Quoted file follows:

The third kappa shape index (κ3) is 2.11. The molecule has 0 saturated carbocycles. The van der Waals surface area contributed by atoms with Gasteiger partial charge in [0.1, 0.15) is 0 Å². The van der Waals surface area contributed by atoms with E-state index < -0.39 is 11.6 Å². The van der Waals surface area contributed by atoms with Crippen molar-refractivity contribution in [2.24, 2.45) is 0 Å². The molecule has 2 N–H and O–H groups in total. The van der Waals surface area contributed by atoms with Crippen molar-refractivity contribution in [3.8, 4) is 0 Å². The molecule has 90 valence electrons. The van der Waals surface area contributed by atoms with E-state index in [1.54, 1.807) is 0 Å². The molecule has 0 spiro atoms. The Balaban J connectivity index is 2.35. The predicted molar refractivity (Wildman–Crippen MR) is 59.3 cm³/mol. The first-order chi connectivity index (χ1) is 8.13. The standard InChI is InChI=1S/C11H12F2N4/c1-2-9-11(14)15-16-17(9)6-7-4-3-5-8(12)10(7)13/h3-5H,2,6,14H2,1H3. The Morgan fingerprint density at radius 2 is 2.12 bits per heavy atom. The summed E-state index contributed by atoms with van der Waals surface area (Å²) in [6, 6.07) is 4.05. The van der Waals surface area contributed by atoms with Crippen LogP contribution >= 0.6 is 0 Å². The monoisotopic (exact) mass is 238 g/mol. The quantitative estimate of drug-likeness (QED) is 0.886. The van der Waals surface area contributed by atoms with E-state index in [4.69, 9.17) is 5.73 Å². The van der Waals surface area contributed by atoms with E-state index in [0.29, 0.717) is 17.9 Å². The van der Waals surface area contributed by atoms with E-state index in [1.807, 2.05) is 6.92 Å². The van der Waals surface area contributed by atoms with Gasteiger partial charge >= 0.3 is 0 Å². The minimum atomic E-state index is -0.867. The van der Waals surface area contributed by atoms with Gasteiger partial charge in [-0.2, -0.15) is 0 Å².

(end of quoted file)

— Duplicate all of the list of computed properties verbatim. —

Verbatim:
The third kappa shape index (κ3) is 2.11. The molecule has 0 saturated carbocycles. The van der Waals surface area contributed by atoms with Gasteiger partial charge in [0.1, 0.15) is 0 Å². The van der Waals surface area contributed by atoms with E-state index < -0.39 is 11.6 Å². The van der Waals surface area contributed by atoms with Crippen molar-refractivity contribution in [2.24, 2.45) is 0 Å². The molecule has 2 N–H and O–H groups in total. The van der Waals surface area contributed by atoms with Crippen molar-refractivity contribution in [3.8, 4) is 0 Å². The molecule has 90 valence electrons. The van der Waals surface area contributed by atoms with E-state index in [1.54, 1.807) is 0 Å². The molecule has 0 spiro atoms. The Balaban J connectivity index is 2.35. The predicted molar refractivity (Wildman–Crippen MR) is 59.3 cm³/mol. The first-order chi connectivity index (χ1) is 8.13. The standard InChI is InChI=1S/C11H12F2N4/c1-2-9-11(14)15-16-17(9)6-7-4-3-5-8(12)10(7)13/h3-5H,2,6,14H2,1H3. The Morgan fingerprint density at radius 2 is 2.12 bits per heavy atom. The summed E-state index contributed by atoms with van der Waals surface area (Å²) in [6, 6.07) is 4.05. The van der Waals surface area contributed by atoms with Crippen LogP contribution >= 0.6 is 0 Å². The monoisotopic (exact) mass is 238 g/mol. The quantitative estimate of drug-likeness (QED) is 0.886. The van der Waals surface area contributed by atoms with E-state index in [4.69, 9.17) is 5.73 Å². The van der Waals surface area contributed by atoms with E-state index in [0.29, 0.717) is 17.9 Å². The van der Waals surface area contributed by atoms with E-state index in [1.807, 2.05) is 6.92 Å². The van der Waals surface area contributed by atoms with Gasteiger partial charge >= 0.3 is 0 Å². The minimum atomic E-state index is -0.867. The van der Waals surface area contributed by atoms with Gasteiger partial charge in [-0.2, -0.15) is 0 Å².